ICC Announcement on Shift in Arbitration Policy

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On Jan. 5, 2016, the International Chamber of Commerce (ICC) announced two recent decisions aimed at promoting transparency and efficiency, suggesting a shift in arbitration policy. These decisions come as the ICC adds two new officials to its ranks. From Dubai, H.E. Hamad Buamim, president and CEO of Dubai Chamber, has retained the position of deputy chair of the World Chambers Federation (WCF), and Vijey Ananda, a veteran of the banking industry, has taken the position of commercial director at ICC Academy.

The ICC court has recently been urged to address issues of transparency and efficiency in arbitration, and this announcement reflects a sought-after shift in policy. These decisions are applicable to all cases originating on or after Jan. 1, 2016. The first decision requires certain information pertaining to the case to be published on the court’s website. What is required to be published includes the names of the individual arbitrators sitting in on the ICC cases, their nation of origin and which party initiated the dispute. The name of the arbitrator who acted as chairperson will also need to be published. In order to retain some expectation of privacy, the names of the attorneys and the names of the parties are not required to published.

This new policy does not impede on the contractual rights of the parties to mutually agree to not participate in the publishing of this information. Also, it does not restrict parties from agreeing to publish all information pertaining to the case if that is so desired.

The information published must reflect the final draft of any agreement. Accordingly, any updates or changes that might occur prior to an award will be included, however, the reason for any changes that may occur during the settlement process will not be published. The ICC also requires that the information published remain on the website even after the case is “terminated.”

In addition to increased transparency, the ICC is aiming to improve the timely nature in which arbitration awards are submitted. They are addressing this issue by reducing arbitration fees, for what may be perceived as “unjustified” delays, at three different stages. The ICC explains that arbitral awards, where there is a tribunal making the decision, should be submitted less than three months from the last “substantive” meeting discussing the award or within three months of the last written correspondence addressing the award.  This timeframe is reduced to two months in cases with a single arbitrator. There are, of course, cases where submission is delayed for reasons beyond the panel’s control and this will be taken into consideration by the court.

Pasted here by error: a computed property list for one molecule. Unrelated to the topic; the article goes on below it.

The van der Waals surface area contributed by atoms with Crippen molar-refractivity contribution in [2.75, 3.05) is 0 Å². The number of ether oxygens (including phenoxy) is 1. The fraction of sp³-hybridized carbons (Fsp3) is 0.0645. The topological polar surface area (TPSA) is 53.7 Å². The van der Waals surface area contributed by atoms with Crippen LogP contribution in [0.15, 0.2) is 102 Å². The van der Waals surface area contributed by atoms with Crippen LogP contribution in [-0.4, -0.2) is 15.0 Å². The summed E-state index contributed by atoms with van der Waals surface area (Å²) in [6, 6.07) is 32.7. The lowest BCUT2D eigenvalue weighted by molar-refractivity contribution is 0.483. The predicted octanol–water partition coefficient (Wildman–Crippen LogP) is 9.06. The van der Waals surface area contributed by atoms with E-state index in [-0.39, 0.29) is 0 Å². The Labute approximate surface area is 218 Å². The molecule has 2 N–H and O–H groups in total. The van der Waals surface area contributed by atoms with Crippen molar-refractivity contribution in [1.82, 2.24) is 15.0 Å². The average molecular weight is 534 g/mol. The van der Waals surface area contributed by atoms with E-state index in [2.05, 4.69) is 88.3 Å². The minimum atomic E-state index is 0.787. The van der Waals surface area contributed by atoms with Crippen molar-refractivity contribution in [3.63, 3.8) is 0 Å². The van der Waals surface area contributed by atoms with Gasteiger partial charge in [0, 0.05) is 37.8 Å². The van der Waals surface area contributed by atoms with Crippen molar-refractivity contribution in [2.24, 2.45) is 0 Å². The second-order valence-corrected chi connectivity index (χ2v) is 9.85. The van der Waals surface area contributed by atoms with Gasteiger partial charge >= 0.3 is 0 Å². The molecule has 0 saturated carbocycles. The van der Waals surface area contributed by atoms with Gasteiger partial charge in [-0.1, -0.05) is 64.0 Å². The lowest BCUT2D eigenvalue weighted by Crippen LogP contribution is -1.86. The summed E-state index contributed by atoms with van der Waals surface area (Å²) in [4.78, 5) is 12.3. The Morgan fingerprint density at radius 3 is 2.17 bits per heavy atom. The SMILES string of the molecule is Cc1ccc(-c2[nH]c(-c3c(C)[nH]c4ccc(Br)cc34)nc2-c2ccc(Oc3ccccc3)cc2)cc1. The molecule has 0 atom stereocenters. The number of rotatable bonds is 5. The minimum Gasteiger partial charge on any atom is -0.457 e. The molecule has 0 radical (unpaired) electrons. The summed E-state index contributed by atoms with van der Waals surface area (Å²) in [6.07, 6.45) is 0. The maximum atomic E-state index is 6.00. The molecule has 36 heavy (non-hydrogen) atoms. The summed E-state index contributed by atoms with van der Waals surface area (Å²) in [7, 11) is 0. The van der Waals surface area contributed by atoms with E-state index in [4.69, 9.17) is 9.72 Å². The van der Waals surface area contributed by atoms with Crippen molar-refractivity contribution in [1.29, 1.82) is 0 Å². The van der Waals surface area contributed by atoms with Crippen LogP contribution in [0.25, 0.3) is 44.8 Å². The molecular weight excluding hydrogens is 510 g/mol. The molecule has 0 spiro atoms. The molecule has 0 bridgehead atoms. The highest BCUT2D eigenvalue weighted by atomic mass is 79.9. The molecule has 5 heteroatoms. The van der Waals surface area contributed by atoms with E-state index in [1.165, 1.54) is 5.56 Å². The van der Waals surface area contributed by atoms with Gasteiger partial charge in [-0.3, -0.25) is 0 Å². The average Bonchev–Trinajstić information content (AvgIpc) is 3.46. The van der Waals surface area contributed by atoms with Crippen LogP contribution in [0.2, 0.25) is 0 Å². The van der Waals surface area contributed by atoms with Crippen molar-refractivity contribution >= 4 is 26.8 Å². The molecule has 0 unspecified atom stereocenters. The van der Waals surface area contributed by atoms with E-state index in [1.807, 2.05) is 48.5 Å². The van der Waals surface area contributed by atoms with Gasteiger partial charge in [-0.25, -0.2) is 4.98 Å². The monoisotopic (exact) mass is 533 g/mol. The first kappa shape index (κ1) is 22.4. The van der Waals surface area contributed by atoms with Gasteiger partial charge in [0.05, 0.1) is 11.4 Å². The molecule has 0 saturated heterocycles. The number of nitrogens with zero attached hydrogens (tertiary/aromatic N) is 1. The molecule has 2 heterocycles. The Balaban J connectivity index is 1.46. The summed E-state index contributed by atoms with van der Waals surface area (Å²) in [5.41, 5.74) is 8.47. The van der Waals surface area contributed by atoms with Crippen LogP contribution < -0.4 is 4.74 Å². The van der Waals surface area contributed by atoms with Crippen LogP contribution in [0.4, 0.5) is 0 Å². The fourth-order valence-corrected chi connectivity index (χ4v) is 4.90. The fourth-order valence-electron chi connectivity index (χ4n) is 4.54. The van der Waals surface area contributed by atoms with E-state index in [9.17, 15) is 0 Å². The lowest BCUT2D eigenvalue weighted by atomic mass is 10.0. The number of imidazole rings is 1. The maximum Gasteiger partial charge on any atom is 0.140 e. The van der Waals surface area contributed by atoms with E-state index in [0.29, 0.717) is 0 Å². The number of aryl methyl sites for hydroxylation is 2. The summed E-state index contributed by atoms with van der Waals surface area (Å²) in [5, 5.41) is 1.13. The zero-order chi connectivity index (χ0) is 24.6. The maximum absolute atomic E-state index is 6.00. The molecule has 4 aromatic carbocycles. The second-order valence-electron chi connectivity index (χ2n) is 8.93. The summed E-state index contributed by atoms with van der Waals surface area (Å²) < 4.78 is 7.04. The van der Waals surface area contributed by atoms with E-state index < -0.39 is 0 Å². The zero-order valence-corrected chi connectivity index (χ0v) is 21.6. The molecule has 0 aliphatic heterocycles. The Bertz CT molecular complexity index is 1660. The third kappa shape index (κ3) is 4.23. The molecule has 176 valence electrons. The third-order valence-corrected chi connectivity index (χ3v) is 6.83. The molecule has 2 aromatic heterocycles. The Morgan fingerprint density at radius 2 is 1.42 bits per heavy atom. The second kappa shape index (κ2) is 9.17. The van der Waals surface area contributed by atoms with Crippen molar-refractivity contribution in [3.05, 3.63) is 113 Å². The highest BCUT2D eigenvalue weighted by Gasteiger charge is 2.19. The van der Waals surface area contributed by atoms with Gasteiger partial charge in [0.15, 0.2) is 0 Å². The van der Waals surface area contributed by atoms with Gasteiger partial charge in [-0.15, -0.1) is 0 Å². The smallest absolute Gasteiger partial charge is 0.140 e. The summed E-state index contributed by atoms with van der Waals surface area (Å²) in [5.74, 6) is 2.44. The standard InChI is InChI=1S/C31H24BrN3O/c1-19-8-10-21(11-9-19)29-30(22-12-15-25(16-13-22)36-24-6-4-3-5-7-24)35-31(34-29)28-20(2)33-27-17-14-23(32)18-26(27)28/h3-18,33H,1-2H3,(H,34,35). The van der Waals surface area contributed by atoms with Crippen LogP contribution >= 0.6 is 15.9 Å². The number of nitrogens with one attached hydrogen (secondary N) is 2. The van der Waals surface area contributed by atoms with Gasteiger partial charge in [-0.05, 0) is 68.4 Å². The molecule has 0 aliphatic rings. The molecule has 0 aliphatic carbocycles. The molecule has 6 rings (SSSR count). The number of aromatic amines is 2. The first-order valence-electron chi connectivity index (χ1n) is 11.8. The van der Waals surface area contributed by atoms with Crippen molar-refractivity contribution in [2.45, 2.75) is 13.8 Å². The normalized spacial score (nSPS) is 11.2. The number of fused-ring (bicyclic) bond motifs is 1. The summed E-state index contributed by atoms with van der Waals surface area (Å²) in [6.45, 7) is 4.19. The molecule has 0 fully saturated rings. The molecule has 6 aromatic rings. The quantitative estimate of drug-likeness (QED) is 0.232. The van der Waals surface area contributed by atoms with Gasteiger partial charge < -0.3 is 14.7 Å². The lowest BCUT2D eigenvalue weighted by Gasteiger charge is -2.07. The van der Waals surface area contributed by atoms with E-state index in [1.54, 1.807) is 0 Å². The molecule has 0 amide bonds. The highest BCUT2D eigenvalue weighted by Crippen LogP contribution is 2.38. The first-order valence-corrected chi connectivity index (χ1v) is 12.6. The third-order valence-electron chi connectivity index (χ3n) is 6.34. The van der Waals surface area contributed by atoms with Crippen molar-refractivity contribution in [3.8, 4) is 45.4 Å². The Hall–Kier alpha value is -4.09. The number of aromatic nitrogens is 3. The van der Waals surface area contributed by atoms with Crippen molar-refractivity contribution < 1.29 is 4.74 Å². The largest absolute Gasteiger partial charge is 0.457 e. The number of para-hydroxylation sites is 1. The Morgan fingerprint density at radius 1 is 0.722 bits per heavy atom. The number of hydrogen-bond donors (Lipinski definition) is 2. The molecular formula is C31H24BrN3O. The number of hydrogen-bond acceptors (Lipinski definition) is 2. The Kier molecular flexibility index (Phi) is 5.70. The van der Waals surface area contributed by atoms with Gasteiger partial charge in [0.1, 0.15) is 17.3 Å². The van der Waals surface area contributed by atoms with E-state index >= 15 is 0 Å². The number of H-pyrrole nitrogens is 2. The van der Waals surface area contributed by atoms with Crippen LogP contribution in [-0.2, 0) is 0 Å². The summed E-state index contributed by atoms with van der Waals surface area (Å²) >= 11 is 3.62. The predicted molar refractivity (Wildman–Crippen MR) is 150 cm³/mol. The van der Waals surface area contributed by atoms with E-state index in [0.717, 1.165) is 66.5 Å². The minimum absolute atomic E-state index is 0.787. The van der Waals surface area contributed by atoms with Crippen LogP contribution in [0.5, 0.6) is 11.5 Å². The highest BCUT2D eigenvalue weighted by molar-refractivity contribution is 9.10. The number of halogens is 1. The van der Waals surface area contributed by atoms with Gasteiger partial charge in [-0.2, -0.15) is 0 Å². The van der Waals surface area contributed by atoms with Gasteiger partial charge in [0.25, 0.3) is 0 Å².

In the case “draft awards submitted for scrutiny” are received within seven months, but after the three-month deadline, the court will reduce the arbitration fees by 5 to 10 percent. If “draft awards” are not submitted within 10 months, the fees will be reduced 10 to 20 percent, and if “draft awards submitted for scrutiny” are not received after 10 months, the fees are reduced by 20 percent or more.

These two “groundbreaking” decisions announced by the ICC aim at promoting transparency and efficiency and represent a shift in arbitration policy. This, together with Buamim and Ananda’s appointment, suggests the ICC is making some substantive changes. This is reflected in the following statement the ICC released: “By releasing this note, we send a clear signal to tribunals that unjustified delays will not be tolerated, and we provide transparency on the consequences that the court will draw from situations.”

By Joel Wickwire

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